Further research using Taxonomer, a tool developed by scientists at University of Utah and ARUP Laboratories that rapidly analyzes all genetic material from infectious agents in a patient’s sample, suggested that there were no other obvious infections in the blood that explained his illness. “There was a question of whether this may be a more pathogenic strain. The viral genome sequence didn’t support this, which put more weight on the high viral load,” explains ARUP Medical Director Robert Schlaberg, MD, MPH. Taxonomer also found that the Zika virus that infected the patient was 99.8 percent identical to that carried by a mosquito collected from southwest Mexico, the same region that Patient 1 had visited a few weeks prior.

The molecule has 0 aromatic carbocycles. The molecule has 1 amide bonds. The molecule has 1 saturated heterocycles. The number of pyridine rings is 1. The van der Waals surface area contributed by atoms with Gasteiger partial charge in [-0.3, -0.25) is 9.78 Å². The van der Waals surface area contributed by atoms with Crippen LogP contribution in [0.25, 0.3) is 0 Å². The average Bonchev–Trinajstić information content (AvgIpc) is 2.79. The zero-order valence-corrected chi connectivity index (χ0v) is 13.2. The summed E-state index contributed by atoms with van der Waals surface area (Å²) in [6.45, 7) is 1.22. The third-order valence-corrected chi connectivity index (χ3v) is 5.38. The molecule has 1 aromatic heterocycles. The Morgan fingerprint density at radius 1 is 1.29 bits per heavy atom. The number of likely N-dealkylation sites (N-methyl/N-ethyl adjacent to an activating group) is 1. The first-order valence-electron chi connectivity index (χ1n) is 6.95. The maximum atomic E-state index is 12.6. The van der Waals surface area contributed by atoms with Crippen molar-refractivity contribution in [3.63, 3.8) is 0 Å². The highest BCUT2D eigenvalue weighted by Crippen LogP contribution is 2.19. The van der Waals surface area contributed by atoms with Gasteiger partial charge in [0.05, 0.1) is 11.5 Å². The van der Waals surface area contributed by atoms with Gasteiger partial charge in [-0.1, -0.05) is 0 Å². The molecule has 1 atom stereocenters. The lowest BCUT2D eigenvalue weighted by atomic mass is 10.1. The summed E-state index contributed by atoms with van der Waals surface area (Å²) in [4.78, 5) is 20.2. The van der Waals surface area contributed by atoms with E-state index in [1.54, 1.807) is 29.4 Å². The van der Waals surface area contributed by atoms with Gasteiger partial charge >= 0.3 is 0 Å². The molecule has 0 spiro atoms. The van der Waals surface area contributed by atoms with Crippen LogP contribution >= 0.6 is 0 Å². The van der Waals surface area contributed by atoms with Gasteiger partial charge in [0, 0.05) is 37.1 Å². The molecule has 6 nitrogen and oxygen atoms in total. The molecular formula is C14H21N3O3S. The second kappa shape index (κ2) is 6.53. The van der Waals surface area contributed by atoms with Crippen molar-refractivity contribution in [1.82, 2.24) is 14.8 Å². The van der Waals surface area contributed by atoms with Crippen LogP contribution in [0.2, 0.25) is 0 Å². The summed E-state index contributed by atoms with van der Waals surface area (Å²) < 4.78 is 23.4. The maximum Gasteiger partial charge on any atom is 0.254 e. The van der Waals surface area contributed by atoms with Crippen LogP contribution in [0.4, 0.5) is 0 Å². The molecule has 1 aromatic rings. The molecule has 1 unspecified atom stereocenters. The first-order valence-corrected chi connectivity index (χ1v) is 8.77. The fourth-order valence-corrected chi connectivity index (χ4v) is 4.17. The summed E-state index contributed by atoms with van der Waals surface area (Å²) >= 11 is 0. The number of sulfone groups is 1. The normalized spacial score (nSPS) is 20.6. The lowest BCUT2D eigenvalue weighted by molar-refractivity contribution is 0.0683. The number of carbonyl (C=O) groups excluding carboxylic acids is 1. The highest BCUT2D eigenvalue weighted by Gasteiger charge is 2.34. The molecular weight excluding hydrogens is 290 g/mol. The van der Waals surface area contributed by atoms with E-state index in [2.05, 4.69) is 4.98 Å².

Seven days after Patient 1’s death, Patient 2 developed red, watery eyes, a common Zika symptom. Tests suggested that Patient 2 had also developed a Zika infection, but in contrast to Patient 1, this patient only had mild symptoms that resolved within the following week.
Like Patient 1’s death, Patient 2’s diagnosis was unexpected. The species of mosquito that carries Zika had not been found in Utah, and Patient 2 had not traveled to a Zikaendemic area. A reconstruction of events ruled out other known means of catching the virus. An unprecedented transmission by casual contact between the two patients was found to be the most likely explanation.
“This and any future cases will force the medical community to critically re-evaluate established triage processes for determining which patients receive Zika testing and which do not,” says ARUP Medical Director Marc Couturier, PhD.
"This type of information could help us improve treatments for Zika as the virus continues to spread across the world and within our country.